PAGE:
While opinionated experts are sharply critical, the American public, however, appears to support the president's current path. A CNN/ORC International poll from a week ago said seven in 10 opposed U.S. intervention and 61% supported the president's plan to try negotiating with the Russians.
A defender of the president took to the Senate floor Tuesday, criticizing naysayers for playing politics with national security. Chair of the Senate Armed Services Committee, Sen. Carl Levin, said, "Removing weapons of mass destruction from the hand of a brutal dictator... is the direct result of American leadership."
"Speculation as to motives, or about potential winners and losers, or who's up and who's down, miss the point," he added. "A month or a year or five years ago, an agreement to eliminate Assad's chemical weapons would have been seen as a significant gain."
At about the same time the United Nation's Security Council is meeting to hammer out the details of the Syrian resolution, Secretary of State John Kerry is meeting with members of the Senate Foreign Relations Committee on Tuesday.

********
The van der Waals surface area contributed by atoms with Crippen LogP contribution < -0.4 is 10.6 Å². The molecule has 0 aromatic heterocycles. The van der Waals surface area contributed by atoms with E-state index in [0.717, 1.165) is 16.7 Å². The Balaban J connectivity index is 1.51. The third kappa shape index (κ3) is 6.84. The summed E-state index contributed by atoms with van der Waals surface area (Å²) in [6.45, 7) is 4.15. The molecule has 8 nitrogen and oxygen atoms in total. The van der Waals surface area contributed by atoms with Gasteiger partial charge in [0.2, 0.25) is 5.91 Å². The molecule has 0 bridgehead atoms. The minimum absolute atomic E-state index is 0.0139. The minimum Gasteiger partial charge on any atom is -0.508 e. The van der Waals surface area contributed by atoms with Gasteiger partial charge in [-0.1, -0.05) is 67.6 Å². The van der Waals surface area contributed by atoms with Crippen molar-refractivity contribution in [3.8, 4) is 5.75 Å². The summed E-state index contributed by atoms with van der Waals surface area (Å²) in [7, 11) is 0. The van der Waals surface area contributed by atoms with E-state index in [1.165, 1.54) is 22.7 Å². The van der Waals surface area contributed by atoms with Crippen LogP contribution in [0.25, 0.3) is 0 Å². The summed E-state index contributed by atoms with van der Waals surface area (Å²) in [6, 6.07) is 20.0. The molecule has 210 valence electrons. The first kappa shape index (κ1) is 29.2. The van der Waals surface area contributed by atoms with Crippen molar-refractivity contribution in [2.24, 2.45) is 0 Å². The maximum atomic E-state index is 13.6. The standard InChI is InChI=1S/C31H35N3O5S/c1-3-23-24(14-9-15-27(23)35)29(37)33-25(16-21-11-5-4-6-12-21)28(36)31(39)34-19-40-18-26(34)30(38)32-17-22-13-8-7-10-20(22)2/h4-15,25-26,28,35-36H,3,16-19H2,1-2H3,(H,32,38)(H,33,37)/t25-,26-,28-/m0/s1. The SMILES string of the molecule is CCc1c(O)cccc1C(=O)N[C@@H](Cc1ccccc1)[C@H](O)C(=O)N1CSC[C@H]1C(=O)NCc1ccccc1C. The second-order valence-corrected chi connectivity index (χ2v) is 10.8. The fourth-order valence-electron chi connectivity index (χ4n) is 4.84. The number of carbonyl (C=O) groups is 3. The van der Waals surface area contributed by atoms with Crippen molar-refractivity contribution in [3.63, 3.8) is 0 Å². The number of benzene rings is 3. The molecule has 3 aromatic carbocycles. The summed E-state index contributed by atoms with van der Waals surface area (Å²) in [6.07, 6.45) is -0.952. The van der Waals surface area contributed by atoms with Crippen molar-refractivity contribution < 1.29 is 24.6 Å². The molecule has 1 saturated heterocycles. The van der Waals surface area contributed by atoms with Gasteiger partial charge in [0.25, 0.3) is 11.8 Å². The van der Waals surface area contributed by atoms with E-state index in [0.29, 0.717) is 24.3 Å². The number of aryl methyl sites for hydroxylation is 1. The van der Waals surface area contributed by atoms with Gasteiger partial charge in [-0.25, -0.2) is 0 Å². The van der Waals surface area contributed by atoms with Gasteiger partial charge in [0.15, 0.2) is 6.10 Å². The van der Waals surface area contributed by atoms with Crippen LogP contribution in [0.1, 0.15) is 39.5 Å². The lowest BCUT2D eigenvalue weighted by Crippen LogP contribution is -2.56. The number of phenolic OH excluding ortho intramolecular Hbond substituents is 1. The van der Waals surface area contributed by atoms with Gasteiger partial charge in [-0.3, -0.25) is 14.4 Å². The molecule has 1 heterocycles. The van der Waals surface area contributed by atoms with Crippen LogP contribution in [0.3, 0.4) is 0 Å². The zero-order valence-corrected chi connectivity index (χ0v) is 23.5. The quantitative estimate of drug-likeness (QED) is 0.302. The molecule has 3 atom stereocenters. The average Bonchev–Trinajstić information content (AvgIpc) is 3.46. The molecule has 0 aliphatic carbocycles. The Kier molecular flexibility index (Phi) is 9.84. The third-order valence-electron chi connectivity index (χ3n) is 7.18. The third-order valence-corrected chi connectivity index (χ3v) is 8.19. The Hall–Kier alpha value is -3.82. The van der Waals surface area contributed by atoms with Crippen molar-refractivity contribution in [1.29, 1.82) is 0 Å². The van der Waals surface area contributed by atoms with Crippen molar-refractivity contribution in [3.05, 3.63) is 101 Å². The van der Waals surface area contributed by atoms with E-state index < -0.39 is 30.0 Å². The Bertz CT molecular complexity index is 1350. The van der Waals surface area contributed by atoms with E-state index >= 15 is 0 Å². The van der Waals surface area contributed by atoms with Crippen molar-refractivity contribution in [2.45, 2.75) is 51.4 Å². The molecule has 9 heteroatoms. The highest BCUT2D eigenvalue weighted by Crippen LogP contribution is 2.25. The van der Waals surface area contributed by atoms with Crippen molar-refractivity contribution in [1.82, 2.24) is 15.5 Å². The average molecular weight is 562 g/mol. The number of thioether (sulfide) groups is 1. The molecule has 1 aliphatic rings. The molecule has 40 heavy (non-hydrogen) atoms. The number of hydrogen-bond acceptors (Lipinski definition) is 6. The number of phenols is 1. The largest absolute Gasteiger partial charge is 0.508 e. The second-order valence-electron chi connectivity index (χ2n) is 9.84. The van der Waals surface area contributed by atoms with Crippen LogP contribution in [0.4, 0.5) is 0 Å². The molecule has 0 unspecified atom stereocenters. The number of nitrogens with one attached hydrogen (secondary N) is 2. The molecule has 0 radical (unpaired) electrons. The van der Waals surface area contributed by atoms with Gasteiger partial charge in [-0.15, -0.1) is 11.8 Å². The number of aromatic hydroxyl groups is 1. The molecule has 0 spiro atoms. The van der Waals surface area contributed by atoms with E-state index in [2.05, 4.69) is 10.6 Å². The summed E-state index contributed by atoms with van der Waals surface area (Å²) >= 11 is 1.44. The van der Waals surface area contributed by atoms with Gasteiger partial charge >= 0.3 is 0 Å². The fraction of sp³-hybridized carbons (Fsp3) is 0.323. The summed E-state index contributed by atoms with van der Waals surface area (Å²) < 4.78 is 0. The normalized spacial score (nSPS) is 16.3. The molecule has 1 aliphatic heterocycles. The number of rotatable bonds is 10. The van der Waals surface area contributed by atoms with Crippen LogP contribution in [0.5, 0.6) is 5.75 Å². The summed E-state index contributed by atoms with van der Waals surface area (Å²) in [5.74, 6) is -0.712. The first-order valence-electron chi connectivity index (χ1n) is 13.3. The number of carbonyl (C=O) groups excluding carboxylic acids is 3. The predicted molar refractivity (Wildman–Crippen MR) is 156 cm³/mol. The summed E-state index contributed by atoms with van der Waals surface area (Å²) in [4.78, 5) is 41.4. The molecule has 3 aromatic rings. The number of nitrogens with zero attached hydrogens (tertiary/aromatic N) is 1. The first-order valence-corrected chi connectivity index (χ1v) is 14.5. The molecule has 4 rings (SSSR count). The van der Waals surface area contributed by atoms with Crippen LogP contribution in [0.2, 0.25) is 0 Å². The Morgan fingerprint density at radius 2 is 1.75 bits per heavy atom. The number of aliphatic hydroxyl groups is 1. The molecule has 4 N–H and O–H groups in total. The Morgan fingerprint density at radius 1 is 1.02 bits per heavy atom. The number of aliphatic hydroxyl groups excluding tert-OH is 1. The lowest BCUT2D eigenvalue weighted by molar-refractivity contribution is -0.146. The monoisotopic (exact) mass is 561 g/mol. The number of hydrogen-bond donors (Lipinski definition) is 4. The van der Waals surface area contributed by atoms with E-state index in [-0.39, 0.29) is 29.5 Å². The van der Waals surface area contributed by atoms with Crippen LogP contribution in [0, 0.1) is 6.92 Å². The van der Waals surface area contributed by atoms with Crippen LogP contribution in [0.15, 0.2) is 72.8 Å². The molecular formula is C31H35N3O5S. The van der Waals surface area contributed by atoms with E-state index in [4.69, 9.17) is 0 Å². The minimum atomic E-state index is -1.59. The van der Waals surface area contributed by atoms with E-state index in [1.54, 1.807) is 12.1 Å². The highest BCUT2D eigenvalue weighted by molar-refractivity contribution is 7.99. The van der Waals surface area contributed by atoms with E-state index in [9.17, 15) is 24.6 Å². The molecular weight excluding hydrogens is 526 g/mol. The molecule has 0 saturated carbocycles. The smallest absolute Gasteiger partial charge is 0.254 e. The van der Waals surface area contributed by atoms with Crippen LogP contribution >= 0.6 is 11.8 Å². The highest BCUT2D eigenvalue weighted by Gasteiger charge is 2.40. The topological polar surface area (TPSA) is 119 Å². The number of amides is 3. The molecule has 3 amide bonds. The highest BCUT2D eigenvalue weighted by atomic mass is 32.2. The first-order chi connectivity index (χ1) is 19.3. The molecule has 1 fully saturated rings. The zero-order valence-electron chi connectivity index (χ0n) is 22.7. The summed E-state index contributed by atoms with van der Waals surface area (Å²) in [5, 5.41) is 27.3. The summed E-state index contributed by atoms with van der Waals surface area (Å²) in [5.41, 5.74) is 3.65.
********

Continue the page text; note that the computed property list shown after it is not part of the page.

While topic of discussion at the United Nations is likely to be around repercussions if Syria fails to comply, especially since Russia sits on the Security Council and has the power to override any agreement, Senator Bob Menendez, chair of the Foreign Relations Committee, insisted that U.S. force remains on the table.
"I'm looking forward to keeping the use of credible force on the table, because that's the only reason we've gotten to this point, even to this possibility," he said Sunday on NBC's "Meet the Press."
But as of now, the Senate has no intention of reviving the congressional resolution calling on the use of force.